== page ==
A shy child is one who is nervous in the company of others. It’s vital to stress on the fact that shyness is a personality trait and not a fault. As parents, we must avoid labeling the child shy. Understanding this is half the battle won!
There’s nothing wrong with shyness.
A shy child often ‘warms up’ as he gets to know a person or situation. This means it’s more helpful to describe a child as ‘slow to warm up’ rather than ‘shy’. Labelling a child as ‘shy’ can make him feel there’s something wrong with him, or there’s nothing he can do about his shyness.
Toddlers are at that age where ‘being shy’ is considered very natural. In fact, it’s a part of their nature. They are quiet, reserved and demonstrate reluctance among a group of strangers. It’s time to put your fears to rest as all your toddler needs, is time.
Sometimes a toddler might experience separation anxiety as being away from the parent might be one of the causes. The child might get clingy, but this is only for a specific time and those symptoms will start to disappear by the age of 3.
How can you help your child participate and talk more?
1. Avoid labelling: By characterizing a child as having a specific trait, you risk causing them to think they will always be so. The label further reinforces the behaviour. The child will then perpetuate it.
2. Don’t push and give them time: Don’t push a child into doing something they fear. Being forceful backfires, they may become agitated or even more terrified. Give your baby time to feel comfortable. Don’t make your child go straight into the arms of a less familiar adult. Instead, encourage the adult to play with a toy near your child and use a calm voice.
3. Be around, to start with: Stay with your child in social situations, like playgroup or parents’ group, while encouraging her to explore. As your child gets more comfortable you can gradually move away for short periods. Just come back before your child gets upset so her experiences of venturing out are positive.
4. Encourage and empathize: Acknowledging your child’s reluctance and showing empathy is going to enable them to move beyond comfort zones. For example, sharing your own experience of overcoming a similar obstacle such as, “Shivang, I had a fear of swimming when I was your age. But I overcame the fear of water.” The toddler seeks solace in that very fact and finds the courage to jump into the pool!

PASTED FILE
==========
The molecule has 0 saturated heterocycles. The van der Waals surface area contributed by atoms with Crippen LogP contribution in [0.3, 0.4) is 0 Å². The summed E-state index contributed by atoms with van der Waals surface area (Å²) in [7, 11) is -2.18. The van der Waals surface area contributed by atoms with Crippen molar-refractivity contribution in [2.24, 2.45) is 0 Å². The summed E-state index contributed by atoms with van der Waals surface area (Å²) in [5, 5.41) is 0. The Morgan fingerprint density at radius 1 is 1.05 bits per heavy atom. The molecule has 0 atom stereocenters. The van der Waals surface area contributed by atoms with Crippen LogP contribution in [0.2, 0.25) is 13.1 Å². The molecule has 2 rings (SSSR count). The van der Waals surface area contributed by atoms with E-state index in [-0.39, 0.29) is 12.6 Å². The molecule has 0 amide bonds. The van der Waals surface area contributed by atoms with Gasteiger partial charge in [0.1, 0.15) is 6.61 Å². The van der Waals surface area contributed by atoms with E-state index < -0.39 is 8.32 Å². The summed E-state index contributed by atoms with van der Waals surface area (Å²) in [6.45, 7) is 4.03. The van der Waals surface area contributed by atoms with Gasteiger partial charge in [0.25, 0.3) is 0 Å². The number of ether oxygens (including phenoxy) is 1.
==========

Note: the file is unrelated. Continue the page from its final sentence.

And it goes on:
Let your child know you’re confident about her ability to handle social situations even if you’re feeling a bit worried she’ll get upset.
5. Acknowledge: Praise and positive feedback have always gone a long way in witnessing a change in behavior. Hence, it’s no surprise that if we as parents praise our child’s abilities and show enthusiasm in what they do, there will be a remarkable difference in their behavior. Be specific about what your child has done – for example, ‘Noah, I liked the way you said hello to the boy in the park. Did you notice how he smiled when you did that?’
6. Allow struggle: Often when as parents, we see our child struggling, we immediately come to their rescue. This may not be the right thing for them. For example, if someone asks your toddler how old he is, don’t answer. We see the shy toddler as vulnerable and overprotect them.
7. Avoid over comforting: Over-comforting sends the message that you think this is a scary situation. This might accidentally reward your child’s shy behavior.
8. Model confident behavior: Try to model confident social behaviour so your child can watch and learn from you. For instance, when someone says hello to you, always say hello back.
9. Don’t have unrealistic expectations: It’s the expectations that lead us to feel depressed and make the child feel the unnecessary pressure. Lift that burden off your shoulders by not having unrealistic expectations.
10. Encourage exposure: Let your child be exposed to different food, people, places and music. It’s difficult to embrace the unfamiliar, but it will be worth it in the long run. The toddler will experience a variety of experiences and will be comfortable in all types of situations.
11. Script social interactions: You can create games and play dates that help your child in opening up. As challenging as this sounds, it isn’t. This is because your child can be in situations where he/she is in control of the situations while interacting with others. Your child will open up and could begin speaking his/her mind. Involve two or three kids in a group game. Copy-dancing can entice reserved children to participate. One child dances while the others mimic their moves. Put on familiar music, and have a natural-born leader start the show. “Simon Says” is another version of this game.
In the words of William Wordsworth, ‘The flower that smells the sweetest is shy and lowly’. Therefore, confidence and more participation will occur slowly but surely.